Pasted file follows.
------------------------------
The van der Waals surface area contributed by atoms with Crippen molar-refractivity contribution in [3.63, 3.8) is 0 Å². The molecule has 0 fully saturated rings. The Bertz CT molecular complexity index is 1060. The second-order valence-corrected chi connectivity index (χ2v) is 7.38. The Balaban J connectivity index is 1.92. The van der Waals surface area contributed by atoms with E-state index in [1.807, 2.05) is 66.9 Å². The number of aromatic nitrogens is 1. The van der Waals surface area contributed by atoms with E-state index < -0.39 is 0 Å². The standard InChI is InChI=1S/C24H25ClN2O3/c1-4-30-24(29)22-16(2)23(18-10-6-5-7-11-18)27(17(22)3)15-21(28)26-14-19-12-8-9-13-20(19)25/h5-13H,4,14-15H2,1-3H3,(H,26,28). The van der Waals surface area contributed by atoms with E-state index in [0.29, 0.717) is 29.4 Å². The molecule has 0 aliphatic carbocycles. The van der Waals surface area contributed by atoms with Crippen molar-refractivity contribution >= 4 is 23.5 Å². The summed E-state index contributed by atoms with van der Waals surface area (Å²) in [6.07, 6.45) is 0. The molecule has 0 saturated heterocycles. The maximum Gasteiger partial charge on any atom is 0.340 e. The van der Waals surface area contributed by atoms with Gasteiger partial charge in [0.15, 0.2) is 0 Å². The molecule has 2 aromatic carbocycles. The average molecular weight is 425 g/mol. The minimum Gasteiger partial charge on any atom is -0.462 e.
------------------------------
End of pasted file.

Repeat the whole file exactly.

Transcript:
The van der Waals surface area contributed by atoms with Crippen molar-refractivity contribution in [3.63, 3.8) is 0 Å². The molecule has 0 fully saturated rings. The Bertz CT molecular complexity index is 1060. The second-order valence-corrected chi connectivity index (χ2v) is 7.38. The Balaban J connectivity index is 1.92. The van der Waals surface area contributed by atoms with E-state index in [1.807, 2.05) is 66.9 Å². The number of aromatic nitrogens is 1. The van der Waals surface area contributed by atoms with E-state index < -0.39 is 0 Å². The standard InChI is InChI=1S/C24H25ClN2O3/c1-4-30-24(29)22-16(2)23(18-10-6-5-7-11-18)27(17(22)3)15-21(28)26-14-19-12-8-9-13-20(19)25/h5-13H,4,14-15H2,1-3H3,(H,26,28). The van der Waals surface area contributed by atoms with E-state index in [0.29, 0.717) is 29.4 Å². The molecule has 0 aliphatic carbocycles. The van der Waals surface area contributed by atoms with Crippen molar-refractivity contribution >= 4 is 23.5 Å². The summed E-state index contributed by atoms with van der Waals surface area (Å²) in [6.07, 6.45) is 0. The molecule has 0 saturated heterocycles. The maximum Gasteiger partial charge on any atom is 0.340 e. The van der Waals surface area contributed by atoms with Gasteiger partial charge in [0.15, 0.2) is 0 Å². The molecule has 2 aromatic carbocycles. The average molecular weight is 425 g/mol. The minimum Gasteiger partial charge on any atom is -0.462 e.